Effect of piston bowl geometry and compression ratio on in-cylinder combustion and engine performance in a gasoline direct-injection compression ignition engine under different injection conditions

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Abstract

Low temperature combustion (LTC) of high-octane number fuels in compression ignition engines offers an opportunity to simultaneously achieve high engine thermal efficiency and low emissions of NOx and particulate matter without using expensive after-treatment technologies. LTC engines are known to be sensitive to the operation conditions and combustor geometry. It is important to understand the fundamental flow and combustion physics in order to develop the technology further for commercial application. A joint numerical and experimental investigation was conducted in a heavy-duty compression ignition engine using a primary reference fuel with an octane number of 81 to investigate the effects of injection timing, piston geometry, and compression ratio (CR) on the fuel/air mixing and combustion covering different regimes of LTC engines, homogeneous charge compression ignition (HCCI), partially premixed combustion (PPC), and the transition regime from HCCI to PPC. The results show that with the same combustion timing, a higher CR leads to a lower NOx, but a higher emission of UHC and CO. The piston geometry shows a significant impact on the combustion and emission process in the transition regime while it has minor influence in the HCCI and PPC regimes. It is found that high engine efficiency and low emissions of NOx, CO and UHC can be achieved in the earlier PPC regime and later transition regime. The fundamental reason behind this is the stratification of the mixture in composition, temperature and reactivity, which is dictated by the interaction between the spray and the cylinder/piston walls.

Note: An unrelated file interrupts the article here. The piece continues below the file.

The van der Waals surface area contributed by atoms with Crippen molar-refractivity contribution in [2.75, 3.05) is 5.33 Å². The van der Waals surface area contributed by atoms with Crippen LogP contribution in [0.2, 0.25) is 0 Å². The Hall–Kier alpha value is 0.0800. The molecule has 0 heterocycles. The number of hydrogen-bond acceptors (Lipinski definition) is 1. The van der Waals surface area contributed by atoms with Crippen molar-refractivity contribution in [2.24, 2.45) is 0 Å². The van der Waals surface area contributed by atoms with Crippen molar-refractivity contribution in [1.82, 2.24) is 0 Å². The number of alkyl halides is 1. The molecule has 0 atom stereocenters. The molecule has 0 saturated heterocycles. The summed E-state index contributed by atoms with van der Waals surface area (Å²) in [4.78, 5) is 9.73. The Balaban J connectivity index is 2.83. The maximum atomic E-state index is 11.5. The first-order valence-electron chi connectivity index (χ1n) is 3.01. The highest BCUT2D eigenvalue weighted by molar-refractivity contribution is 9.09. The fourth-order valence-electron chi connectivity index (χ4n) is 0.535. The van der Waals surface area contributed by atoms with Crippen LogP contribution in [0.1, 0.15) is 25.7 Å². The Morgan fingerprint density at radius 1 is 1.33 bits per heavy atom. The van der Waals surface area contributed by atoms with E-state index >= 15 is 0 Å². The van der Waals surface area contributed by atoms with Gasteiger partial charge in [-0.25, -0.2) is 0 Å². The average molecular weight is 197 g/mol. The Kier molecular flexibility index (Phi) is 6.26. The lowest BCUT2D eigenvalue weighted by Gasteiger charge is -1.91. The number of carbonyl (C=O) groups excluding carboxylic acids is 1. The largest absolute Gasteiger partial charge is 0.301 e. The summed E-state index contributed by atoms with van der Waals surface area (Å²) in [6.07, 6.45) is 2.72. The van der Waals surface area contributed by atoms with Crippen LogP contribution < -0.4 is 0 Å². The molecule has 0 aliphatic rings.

Detaljer

Författare
Enheter & grupper
Externa organisationer
  • Dalian University of Technology
  • Shanghai Jiao Tong University
Forskningsområden

Ämnesklassifikation (UKÄ) – OBLIGATORISK

  • Energisystem

Nyckelord

Originalspråkengelska
Artikelnummer115920
TidskriftApplied Energy
Volym280
StatusPublished - 2020 dec 15
PublikationskategoriForskning
Peer review utfördJa